The time before you head off to college represents is a new beginning and a time when you start to really consider your future. One specific part of that future is how you are going to afford the hefty price tag that accompanies a college education. Financial aid is available to help students and parents ensure that you are not left without the option of attending a college or university. However, you need to understand what affects the reception of financial aid and your estimated family contribution towards your education.
Financial Aid Eligibility
Financial aid eligibility depends on your cost of attendance less your estimated family contribution. Cost of attendance includes the estimated expenses for tuition, room and board, books and supplies and personal expenses, including transportation and dependent care. This value rises depending on the institution you selected. It is important to understand that affording college requires much more than just affording the tuition payments. This may affect how much you think you need to borrow from the government or a lending institution, such as a bank.
Estimated Family Contribution, or EFC
Your EFC is a component of a portion of your family's assets and income. The amount of income that your family receives is dependent upon the value of the total assets that your family owns. An inherited IRA causes the dollar value of your family's total assets to increase, meaning that your family will reasonably be expected to afford a greater amount of your college education expenses. Your assets and income are also considered in determining your EFC.
Effects of Increase in Assets
When the assets of your family increase, which generally happens when they inherit any portion of an estate such as an IRA, the government expects your family to pay for a greater amount of your collegiate education up front. It simply increases the amount you are expected to pay, but does not eliminate the possibility of receiving financial aid completely in most cases. Therefore, the effects of the inherited IRA depend on the worth of the entire account. If your family's assets are under $50,000 and this account does not push them over this mark, the effects are negligible. However, if it increases the value of their total assets above $50,000 or $100,000, then the effects are somewhat greater.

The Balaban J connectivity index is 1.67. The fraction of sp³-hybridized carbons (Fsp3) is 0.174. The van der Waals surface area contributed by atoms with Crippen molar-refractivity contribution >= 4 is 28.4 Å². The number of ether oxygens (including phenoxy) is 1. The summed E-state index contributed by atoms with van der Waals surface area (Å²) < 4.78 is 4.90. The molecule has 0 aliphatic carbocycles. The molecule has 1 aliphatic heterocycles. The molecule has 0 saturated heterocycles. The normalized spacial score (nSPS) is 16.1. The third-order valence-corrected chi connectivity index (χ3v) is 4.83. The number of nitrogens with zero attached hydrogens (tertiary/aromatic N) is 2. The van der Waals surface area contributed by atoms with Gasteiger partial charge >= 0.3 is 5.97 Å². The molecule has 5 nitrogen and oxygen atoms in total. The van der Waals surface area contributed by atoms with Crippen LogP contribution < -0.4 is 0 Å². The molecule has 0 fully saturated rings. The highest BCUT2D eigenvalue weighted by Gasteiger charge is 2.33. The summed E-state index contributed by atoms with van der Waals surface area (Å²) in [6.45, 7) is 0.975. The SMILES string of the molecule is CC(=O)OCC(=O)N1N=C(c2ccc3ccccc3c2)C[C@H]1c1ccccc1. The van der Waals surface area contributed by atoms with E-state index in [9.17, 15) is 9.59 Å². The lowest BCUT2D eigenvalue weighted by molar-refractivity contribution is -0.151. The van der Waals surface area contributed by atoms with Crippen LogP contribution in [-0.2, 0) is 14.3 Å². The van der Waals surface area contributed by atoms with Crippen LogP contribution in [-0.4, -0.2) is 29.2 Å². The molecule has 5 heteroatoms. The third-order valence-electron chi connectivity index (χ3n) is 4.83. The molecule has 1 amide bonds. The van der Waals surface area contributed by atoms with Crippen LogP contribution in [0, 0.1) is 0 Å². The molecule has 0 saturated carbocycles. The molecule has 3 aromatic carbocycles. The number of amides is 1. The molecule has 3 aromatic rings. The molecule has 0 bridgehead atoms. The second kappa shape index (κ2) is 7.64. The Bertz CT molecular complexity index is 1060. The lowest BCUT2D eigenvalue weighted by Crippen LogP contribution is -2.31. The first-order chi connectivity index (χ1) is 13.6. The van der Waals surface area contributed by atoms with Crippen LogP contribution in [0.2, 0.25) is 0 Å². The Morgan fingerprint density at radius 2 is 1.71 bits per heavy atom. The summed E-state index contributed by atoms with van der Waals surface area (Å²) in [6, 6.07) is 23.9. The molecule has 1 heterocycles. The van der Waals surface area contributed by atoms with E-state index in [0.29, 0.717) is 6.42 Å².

Effects of Required Minimum Distributions
If your parents inherit a traditional IRA from a family member, they will be required to take required minimum distributions each year. This will increase their income, but by how much depends on the full value of the account and the actual beneficiary's age. A required minimum distribution is an amount that the IRS requires a person to take out of a traditional IRA each year. It does not affect Roth IRAs as there is no required minimum distribution for this type of account. Using the single life expectancy table that the IRS provides, the parent that is the beneficiary on the account must determine his or her life expectancy and divide the account balance by that number each year. For example, if your 52 year-old father is the beneficiary and there is $100,000 in the IRA, he is required to withdraw $3,095.98 in the first year following the owner's death.
Using Money to Pay For Education
It may be beneficial to consider using the required minimum distributions that your parents must withdraw from the IRA to help fund your educational expenses. This can help compensate for any financial aid reduction that you experience because of the inheritance. The IRS encourages the pursuit of college education and therefore provides a tax deduction of up $4,000 for any tuition or fees paid out of pocket. This can help to offset the extra income taxes that your parents will incur because of the increase in income from the required minimum distribution.